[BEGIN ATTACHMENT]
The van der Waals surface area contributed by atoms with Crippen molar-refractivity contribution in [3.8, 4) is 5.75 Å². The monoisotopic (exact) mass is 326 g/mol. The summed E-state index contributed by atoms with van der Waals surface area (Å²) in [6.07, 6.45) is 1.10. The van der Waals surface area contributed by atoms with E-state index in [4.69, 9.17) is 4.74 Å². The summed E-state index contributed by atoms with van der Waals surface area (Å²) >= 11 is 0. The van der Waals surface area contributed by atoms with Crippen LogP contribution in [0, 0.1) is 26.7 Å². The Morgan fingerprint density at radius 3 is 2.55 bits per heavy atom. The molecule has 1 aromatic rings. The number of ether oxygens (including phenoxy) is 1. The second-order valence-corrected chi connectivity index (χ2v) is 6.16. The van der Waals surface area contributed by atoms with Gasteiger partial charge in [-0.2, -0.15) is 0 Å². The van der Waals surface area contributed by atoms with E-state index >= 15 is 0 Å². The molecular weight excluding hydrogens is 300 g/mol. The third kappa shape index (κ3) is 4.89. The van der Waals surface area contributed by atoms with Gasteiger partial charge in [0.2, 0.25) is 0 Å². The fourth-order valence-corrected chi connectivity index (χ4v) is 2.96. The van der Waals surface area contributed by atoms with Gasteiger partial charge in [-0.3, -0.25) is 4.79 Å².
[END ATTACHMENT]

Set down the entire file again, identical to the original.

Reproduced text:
The van der Waals surface area contributed by atoms with Crippen molar-refractivity contribution in [3.8, 4) is 5.75 Å². The monoisotopic (exact) mass is 326 g/mol. The summed E-state index contributed by atoms with van der Waals surface area (Å²) in [6.07, 6.45) is 1.10. The van der Waals surface area contributed by atoms with E-state index in [4.69, 9.17) is 4.74 Å². The summed E-state index contributed by atoms with van der Waals surface area (Å²) >= 11 is 0. The van der Waals surface area contributed by atoms with Crippen LogP contribution in [0, 0.1) is 26.7 Å². The Morgan fingerprint density at radius 3 is 2.55 bits per heavy atom. The molecule has 1 aromatic rings. The number of ether oxygens (including phenoxy) is 1. The second-order valence-corrected chi connectivity index (χ2v) is 6.16. The van der Waals surface area contributed by atoms with Gasteiger partial charge in [-0.2, -0.15) is 0 Å². The van der Waals surface area contributed by atoms with E-state index >= 15 is 0 Å². The molecular weight excluding hydrogens is 300 g/mol. The third kappa shape index (κ3) is 4.89. The van der Waals surface area contributed by atoms with Gasteiger partial charge in [0.2, 0.25) is 0 Å². The fourth-order valence-corrected chi connectivity index (χ4v) is 2.96. The van der Waals surface area contributed by atoms with Gasteiger partial charge in [-0.3, -0.25) is 4.79 Å².